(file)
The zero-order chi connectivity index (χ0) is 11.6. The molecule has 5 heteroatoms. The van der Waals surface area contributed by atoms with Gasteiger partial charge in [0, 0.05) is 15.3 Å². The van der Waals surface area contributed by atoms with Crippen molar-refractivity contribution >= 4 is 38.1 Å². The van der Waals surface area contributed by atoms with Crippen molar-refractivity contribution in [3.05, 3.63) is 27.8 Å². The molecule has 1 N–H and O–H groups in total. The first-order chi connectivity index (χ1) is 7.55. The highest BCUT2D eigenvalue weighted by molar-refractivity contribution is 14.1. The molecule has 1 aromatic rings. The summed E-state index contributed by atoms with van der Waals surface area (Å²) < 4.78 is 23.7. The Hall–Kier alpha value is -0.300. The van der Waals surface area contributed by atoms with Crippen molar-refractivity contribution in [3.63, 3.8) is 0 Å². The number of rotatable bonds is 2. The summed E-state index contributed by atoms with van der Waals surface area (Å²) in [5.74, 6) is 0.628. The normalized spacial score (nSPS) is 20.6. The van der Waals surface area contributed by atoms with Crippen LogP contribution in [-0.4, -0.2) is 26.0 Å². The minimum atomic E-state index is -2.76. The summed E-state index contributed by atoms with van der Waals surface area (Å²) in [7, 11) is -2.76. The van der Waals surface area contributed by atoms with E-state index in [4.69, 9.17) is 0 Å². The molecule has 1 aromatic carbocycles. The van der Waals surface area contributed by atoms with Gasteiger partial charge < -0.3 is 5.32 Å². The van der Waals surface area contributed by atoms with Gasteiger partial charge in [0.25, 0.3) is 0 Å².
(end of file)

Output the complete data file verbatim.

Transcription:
The zero-order chi connectivity index (χ0) is 11.6. The molecule has 5 heteroatoms. The van der Waals surface area contributed by atoms with Gasteiger partial charge in [0, 0.05) is 15.3 Å². The van der Waals surface area contributed by atoms with Crippen molar-refractivity contribution >= 4 is 38.1 Å². The van der Waals surface area contributed by atoms with Crippen molar-refractivity contribution in [3.05, 3.63) is 27.8 Å². The molecule has 1 N–H and O–H groups in total. The first-order chi connectivity index (χ1) is 7.55. The highest BCUT2D eigenvalue weighted by molar-refractivity contribution is 14.1. The molecule has 1 aromatic rings. The summed E-state index contributed by atoms with van der Waals surface area (Å²) < 4.78 is 23.7. The Hall–Kier alpha value is -0.300. The van der Waals surface area contributed by atoms with Crippen molar-refractivity contribution in [3.63, 3.8) is 0 Å². The number of rotatable bonds is 2. The summed E-state index contributed by atoms with van der Waals surface area (Å²) in [5.74, 6) is 0.628. The normalized spacial score (nSPS) is 20.6. The van der Waals surface area contributed by atoms with Crippen LogP contribution in [-0.4, -0.2) is 26.0 Å². The minimum atomic E-state index is -2.76. The summed E-state index contributed by atoms with van der Waals surface area (Å²) in [7, 11) is -2.76. The van der Waals surface area contributed by atoms with E-state index in [4.69, 9.17) is 0 Å². The molecule has 1 aromatic carbocycles. The van der Waals surface area contributed by atoms with Gasteiger partial charge < -0.3 is 5.32 Å². The van der Waals surface area contributed by atoms with Gasteiger partial charge in [0.25, 0.3) is 0 Å².